EPRCS, Oracle EPM, PBCS, Reporting

When it comes to reporting, give the people what they want!

How many times have you heard end users say something along the line of “I just want to run a simple report with all my departments!” Heck, you may have even said it yourself. Analysts are generally simple creatures, they want their reports fast, legible, and accurate. And if you’re using Hyperion on-premise, Planning Budgeting Cloud (PBCS), Enterprise Budgeting Cloud (EPBCS), or even Essbase, we as administrators need to provide those reports, either through Financial Reporting Studio, Financial Reporting Web Studio or Management Reports in Enterprise Performance Reporting Cloud (EPRCS).

So let’s say you have Financial Reporting Web Studio with PBCS as your data source and your analysts are not familiar with Smart View (yes there are a few organizations that have no clue what Smart View is!). Here are a few tips and tricks that you can employ to ease the frustration when it comes to running reports:

  1. Prompts

When designing a report, we can limit the type of data to assign to a dimension, making the report more dynamic. This gives our analysts more freedom to get the data they need, instead of forcing them to use reports that may or may not suit their needs. Additionally, they don’t have to go fishing through a long list of members to find the one member they need, which leads to frustration and yadda, yadda, yadda, you get the picture.

For example, you could create a department budget report that enables the user to select from a specific list of departments. All you would do is select “Prompt for Entity” in the Member Selector and in the Define Prompts dialog box, select specific departments, any defaults departments, and whether you want to display the member name, alias, or member name and alias.

PromptforEntityDefinePrompts

  1. User Point of View

Like prompts, User Point of View (POV) can also limit the members a user has access to when running a report. The idea here (as with prompts) is making the process of running reports “user-friendly. The use case here is maybe an analyst in Academic Affairs needs to run a report for all Academic Affairs departments. Instead of having to pick those departments every time, the analyst can enter their departments one time, and that selection will be retained.

To set up the user point of view:

  1. While in the grid, select Task in the menu bar, and then select Set Up User POV (make you have previously selected “Current point of View for [Dimension]” in the member selector).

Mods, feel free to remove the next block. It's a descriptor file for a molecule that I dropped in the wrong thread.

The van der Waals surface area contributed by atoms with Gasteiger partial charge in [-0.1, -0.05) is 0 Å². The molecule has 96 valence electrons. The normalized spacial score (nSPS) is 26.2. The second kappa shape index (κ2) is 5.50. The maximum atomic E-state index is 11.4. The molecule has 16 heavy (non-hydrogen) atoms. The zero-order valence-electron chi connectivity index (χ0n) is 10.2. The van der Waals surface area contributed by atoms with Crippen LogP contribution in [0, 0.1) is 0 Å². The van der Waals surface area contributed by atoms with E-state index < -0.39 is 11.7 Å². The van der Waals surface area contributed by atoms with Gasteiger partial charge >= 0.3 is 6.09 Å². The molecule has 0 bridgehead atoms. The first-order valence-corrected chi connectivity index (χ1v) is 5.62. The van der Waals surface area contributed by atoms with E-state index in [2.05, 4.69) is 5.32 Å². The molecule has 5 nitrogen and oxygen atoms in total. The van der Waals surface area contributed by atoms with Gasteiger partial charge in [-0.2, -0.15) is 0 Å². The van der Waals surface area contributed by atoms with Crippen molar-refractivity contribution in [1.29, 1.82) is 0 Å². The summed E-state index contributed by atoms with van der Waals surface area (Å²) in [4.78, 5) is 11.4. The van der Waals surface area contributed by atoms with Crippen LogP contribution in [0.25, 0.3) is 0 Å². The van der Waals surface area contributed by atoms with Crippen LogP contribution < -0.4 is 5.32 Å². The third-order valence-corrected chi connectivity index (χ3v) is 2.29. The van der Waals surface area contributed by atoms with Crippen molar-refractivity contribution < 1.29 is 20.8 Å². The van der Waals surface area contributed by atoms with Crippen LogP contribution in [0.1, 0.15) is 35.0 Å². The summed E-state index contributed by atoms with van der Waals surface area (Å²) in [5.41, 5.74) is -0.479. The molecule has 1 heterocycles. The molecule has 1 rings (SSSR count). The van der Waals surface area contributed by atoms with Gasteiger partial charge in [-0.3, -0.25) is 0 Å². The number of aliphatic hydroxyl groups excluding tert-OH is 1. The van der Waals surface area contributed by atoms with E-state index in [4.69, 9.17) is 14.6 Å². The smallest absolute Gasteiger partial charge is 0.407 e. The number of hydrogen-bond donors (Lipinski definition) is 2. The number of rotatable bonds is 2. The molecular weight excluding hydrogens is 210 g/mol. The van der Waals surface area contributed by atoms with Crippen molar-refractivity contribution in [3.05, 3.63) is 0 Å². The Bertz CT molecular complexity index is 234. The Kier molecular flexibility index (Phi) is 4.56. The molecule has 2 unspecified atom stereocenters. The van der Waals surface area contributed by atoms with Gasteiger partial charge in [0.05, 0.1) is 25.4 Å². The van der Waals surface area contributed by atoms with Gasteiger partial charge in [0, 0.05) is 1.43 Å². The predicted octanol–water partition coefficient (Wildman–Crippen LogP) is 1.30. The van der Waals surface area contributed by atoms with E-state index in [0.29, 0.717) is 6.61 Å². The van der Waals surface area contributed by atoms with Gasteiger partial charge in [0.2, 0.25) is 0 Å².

2. You should see the following dialog box:

POV

For each dimension, define whether the user point of view will include all members in the dimension or an individual member.

  1. Alternate Roll-ups

I personally like this option because you can creatively create an alternate hierarchy for a specific administrator, group, division, or even one that contains particular accounts or cost centers that analysts report on regularly. For those who are not familiar with alternate hierarchies, this is where a single member can have multiple parents and contribute differently to each parent. To accomplish this, members in the alternate hierarchies are shared members, and they refer to nonshared members of the default hierarchy in the outline.

In this product example below, notice the dimension Products has a child All Merchandise, and each of the descendants are nonshared. High End Merchandise is an alternate hierarchy grouping a few members, and each of those members is shared.

alternatehierarchy

Now a user can run a report specifically on high-end merch or all merchandise and doesn’t have to worry about selecting only the members they want to report on (Awesome, isn’t it?!)

There are hundreds of other things we can use to make reporting user-friendly. For example, some big ones that you should be using are:

  • Suppression- helps to keep the report nice and clean by removing data that doesn’t apply.
  • Saved Objects- reuse images or text boxes over and over again to ensure reports have that nice consistent look. You can also link the objects to the source, so you only have to make one change.

But when it comes to users being frustrated because they don’t want to find two departments in a list of 100 or to help them run reports quickly and accurately, the tips above should do the trick. Feel free to leave other suggestions in the comment section!

Till next time!

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